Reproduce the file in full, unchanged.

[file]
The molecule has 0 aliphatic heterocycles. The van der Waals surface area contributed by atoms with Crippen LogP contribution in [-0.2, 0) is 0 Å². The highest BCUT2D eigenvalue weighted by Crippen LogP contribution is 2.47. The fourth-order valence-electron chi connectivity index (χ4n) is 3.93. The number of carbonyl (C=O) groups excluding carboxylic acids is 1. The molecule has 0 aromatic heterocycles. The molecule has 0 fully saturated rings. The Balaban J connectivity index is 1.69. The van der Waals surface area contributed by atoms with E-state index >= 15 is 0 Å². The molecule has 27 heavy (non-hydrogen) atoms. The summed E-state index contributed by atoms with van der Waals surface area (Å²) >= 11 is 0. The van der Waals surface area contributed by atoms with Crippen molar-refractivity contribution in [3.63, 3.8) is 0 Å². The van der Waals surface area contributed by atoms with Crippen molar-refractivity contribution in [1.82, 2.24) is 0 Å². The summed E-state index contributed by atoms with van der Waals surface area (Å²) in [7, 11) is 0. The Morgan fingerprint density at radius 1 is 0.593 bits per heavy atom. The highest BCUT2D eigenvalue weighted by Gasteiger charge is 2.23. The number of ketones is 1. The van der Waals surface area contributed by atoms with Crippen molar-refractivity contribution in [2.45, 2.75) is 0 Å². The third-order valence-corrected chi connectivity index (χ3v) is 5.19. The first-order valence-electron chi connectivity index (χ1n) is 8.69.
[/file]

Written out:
The molecule has 0 aliphatic heterocycles. The van der Waals surface area contributed by atoms with Crippen LogP contribution in [-0.2, 0) is 0 Å². The highest BCUT2D eigenvalue weighted by Crippen LogP contribution is 2.47. The fourth-order valence-electron chi connectivity index (χ4n) is 3.93. The number of carbonyl (C=O) groups excluding carboxylic acids is 1. The molecule has 0 aromatic heterocycles. The molecule has 0 fully saturated rings. The Balaban J connectivity index is 1.69. The van der Waals surface area contributed by atoms with E-state index >= 15 is 0 Å². The molecule has 27 heavy (non-hydrogen) atoms. The summed E-state index contributed by atoms with van der Waals surface area (Å²) >= 11 is 0. The van der Waals surface area contributed by atoms with Crippen molar-refractivity contribution in [3.63, 3.8) is 0 Å². The van der Waals surface area contributed by atoms with Crippen molar-refractivity contribution in [1.82, 2.24) is 0 Å². The summed E-state index contributed by atoms with van der Waals surface area (Å²) in [7, 11) is 0. The Morgan fingerprint density at radius 1 is 0.593 bits per heavy atom. The highest BCUT2D eigenvalue weighted by Gasteiger charge is 2.23. The number of ketones is 1. The van der Waals surface area contributed by atoms with Crippen molar-refractivity contribution in [2.45, 2.75) is 0 Å². The third-order valence-corrected chi connectivity index (χ3v) is 5.19. The first-order valence-electron chi connectivity index (χ1n) is 8.69.